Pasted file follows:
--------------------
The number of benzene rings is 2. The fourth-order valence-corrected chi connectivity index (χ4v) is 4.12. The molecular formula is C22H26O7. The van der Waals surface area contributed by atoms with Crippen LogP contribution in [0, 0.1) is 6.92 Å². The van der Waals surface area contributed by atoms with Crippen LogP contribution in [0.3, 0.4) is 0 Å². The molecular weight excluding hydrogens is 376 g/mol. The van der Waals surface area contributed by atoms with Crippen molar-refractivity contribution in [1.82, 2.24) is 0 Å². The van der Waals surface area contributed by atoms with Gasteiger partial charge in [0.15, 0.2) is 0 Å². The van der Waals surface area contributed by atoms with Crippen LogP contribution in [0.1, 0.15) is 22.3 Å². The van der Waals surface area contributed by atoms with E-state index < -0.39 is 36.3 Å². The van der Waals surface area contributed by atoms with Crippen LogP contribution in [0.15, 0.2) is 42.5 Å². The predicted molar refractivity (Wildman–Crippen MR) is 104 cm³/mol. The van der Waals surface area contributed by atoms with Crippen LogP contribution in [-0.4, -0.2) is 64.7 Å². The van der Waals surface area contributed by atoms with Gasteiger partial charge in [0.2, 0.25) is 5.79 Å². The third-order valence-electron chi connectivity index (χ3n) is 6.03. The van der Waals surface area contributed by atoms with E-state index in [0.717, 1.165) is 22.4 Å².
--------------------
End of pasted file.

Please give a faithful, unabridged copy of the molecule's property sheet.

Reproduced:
The number of benzene rings is 2. The fourth-order valence-corrected chi connectivity index (χ4v) is 4.12. The molecular formula is C22H26O7. The van der Waals surface area contributed by atoms with Crippen LogP contribution in [0, 0.1) is 6.92 Å². The van der Waals surface area contributed by atoms with Crippen LogP contribution in [0.3, 0.4) is 0 Å². The molecular weight excluding hydrogens is 376 g/mol. The van der Waals surface area contributed by atoms with Crippen molar-refractivity contribution in [1.82, 2.24) is 0 Å². The van der Waals surface area contributed by atoms with Gasteiger partial charge in [0.15, 0.2) is 0 Å². The van der Waals surface area contributed by atoms with Crippen LogP contribution in [0.1, 0.15) is 22.3 Å². The van der Waals surface area contributed by atoms with E-state index < -0.39 is 36.3 Å². The van der Waals surface area contributed by atoms with Crippen LogP contribution in [0.15, 0.2) is 42.5 Å². The predicted molar refractivity (Wildman–Crippen MR) is 104 cm³/mol. The van der Waals surface area contributed by atoms with Crippen LogP contribution in [-0.4, -0.2) is 64.7 Å². The van der Waals surface area contributed by atoms with Gasteiger partial charge in [0.2, 0.25) is 5.79 Å². The third-order valence-electron chi connectivity index (χ3n) is 6.03. The van der Waals surface area contributed by atoms with E-state index in [0.717, 1.165) is 22.4 Å².